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This will cause a sharp decrease in X resulting in a crash. This is similar to the market discontinuity described in reference [23]. This result is robust and does not depend on the assumed preference. Fluctuations in the investment proportions induce price fluctuations, and in turn, fluctua- tions in the return on the stock. One of the fluctuations is big enough to cause a discontinuous crash.

This happens first at around time Once the price is down, the dividends become significant again in their contribution to the returns on the stock, and the returns are high. After 15 periods, when the catastrophic return resulting from the crash is beyond the memory span of the investors, the stock price jumps back up.

This cycle repeats itself very regularly with a period of 30 trades 15 highs, 15 lows. Due to the investor-specific nature of the noise, not all investors behave in the same way in spite of the homogeneity of preference, memory span, and strategy. Hence, there will be trade in the market and investors will become diverse in respect to their wealth. How is the wealth distributed across investors throughout the run?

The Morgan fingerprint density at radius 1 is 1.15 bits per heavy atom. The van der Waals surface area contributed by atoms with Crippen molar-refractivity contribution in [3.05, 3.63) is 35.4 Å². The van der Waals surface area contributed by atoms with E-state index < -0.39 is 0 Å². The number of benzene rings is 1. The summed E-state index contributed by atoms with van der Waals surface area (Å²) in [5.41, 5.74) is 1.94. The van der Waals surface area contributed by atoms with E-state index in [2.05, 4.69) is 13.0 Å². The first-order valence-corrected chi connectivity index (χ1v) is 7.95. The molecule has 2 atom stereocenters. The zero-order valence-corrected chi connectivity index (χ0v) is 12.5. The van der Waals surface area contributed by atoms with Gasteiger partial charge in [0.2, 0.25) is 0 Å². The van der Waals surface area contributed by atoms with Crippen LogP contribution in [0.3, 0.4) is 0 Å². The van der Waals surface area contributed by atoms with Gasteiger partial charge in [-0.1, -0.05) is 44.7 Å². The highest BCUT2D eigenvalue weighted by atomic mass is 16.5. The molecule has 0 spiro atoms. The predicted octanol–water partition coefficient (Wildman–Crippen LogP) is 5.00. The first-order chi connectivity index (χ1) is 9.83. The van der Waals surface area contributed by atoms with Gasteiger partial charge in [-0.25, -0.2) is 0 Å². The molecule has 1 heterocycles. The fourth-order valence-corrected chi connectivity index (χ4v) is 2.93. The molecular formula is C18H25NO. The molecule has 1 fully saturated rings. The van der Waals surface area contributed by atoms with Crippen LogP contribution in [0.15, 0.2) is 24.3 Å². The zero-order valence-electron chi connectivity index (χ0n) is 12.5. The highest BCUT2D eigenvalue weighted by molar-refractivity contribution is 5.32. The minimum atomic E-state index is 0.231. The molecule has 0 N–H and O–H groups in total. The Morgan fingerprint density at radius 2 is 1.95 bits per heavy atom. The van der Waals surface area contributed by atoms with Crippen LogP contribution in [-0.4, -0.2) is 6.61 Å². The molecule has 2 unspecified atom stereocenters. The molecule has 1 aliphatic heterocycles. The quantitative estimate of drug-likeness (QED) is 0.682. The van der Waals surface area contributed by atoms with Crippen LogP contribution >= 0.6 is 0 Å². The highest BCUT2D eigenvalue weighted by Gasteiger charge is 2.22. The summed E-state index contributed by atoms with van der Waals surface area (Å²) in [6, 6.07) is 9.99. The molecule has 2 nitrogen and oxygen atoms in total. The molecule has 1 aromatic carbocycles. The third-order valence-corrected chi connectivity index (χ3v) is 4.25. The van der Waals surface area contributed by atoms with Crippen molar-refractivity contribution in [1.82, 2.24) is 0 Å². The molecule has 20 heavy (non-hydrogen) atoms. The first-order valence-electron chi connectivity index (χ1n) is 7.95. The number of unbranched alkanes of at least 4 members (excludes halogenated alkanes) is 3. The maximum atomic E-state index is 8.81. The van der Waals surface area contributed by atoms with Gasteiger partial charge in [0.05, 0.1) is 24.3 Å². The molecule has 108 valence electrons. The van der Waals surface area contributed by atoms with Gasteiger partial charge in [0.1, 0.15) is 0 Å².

The answer to this question is shown in Figure 2. The horizontal axis depicts the wealth as a percentage of the average wealth for a given time period , and the vertical axis depicts the number of investors with that wealth. As can be seen, at time 1, the distribution is very narrow — almost all investors have the same wealth — the average wealth.

Some investors are "lucky" — they happen to buy stocks before the booms and sell before the crashes whereas the "unlucky" investors do the opposite. As would be expected, the wealth distribution in this case assumes the form of a normal distribution with a standard deviation that increases over time. How is the behavior of the market affected by the memory span of the investors? The dynamics of a market of homogeneous investors with logarithmic utility functions and memory span 5 is shown in Figure 3.

The dynamics is very similar to that depicted in Figure 1, except that the cycle is reduced to 10 time periods because of the shorter memory span 5 highs, 5 lows.

Mathematical Model Formulation